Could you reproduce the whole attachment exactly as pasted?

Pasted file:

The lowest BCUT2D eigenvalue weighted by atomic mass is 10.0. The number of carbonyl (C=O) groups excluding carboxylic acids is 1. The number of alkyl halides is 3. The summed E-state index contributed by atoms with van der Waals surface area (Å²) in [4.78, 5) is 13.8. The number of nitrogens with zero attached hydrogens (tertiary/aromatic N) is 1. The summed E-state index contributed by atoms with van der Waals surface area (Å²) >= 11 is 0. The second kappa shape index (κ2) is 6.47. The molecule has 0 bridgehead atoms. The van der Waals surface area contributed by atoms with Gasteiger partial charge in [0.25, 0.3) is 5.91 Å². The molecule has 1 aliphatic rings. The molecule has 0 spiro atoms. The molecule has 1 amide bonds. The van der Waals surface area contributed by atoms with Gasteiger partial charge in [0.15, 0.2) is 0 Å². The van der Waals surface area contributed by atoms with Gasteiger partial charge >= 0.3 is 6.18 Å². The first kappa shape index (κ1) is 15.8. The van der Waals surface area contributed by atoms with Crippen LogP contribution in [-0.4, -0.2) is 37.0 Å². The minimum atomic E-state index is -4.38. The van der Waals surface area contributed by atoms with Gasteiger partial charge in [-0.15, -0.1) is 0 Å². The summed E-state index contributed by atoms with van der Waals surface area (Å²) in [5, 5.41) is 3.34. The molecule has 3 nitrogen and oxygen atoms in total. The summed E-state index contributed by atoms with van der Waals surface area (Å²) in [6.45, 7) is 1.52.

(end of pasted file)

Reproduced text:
The lowest BCUT2D eigenvalue weighted by atomic mass is 10.0. The number of carbonyl (C=O) groups excluding carboxylic acids is 1. The number of alkyl halides is 3. The summed E-state index contributed by atoms with van der Waals surface area (Å²) in [4.78, 5) is 13.8. The number of nitrogens with zero attached hydrogens (tertiary/aromatic N) is 1. The summed E-state index contributed by atoms with van der Waals surface area (Å²) >= 11 is 0. The second kappa shape index (κ2) is 6.47. The molecule has 0 bridgehead atoms. The van der Waals surface area contributed by atoms with Gasteiger partial charge in [0.25, 0.3) is 5.91 Å². The molecule has 1 aliphatic rings. The molecule has 0 spiro atoms. The molecule has 1 amide bonds. The van der Waals surface area contributed by atoms with Gasteiger partial charge in [0.15, 0.2) is 0 Å². The van der Waals surface area contributed by atoms with Gasteiger partial charge >= 0.3 is 6.18 Å². The first kappa shape index (κ1) is 15.8. The van der Waals surface area contributed by atoms with Crippen LogP contribution in [-0.4, -0.2) is 37.0 Å². The minimum atomic E-state index is -4.38. The van der Waals surface area contributed by atoms with Gasteiger partial charge in [-0.15, -0.1) is 0 Å². The summed E-state index contributed by atoms with van der Waals surface area (Å²) in [5, 5.41) is 3.34. The molecule has 3 nitrogen and oxygen atoms in total. The summed E-state index contributed by atoms with van der Waals surface area (Å²) in [6.45, 7) is 1.52.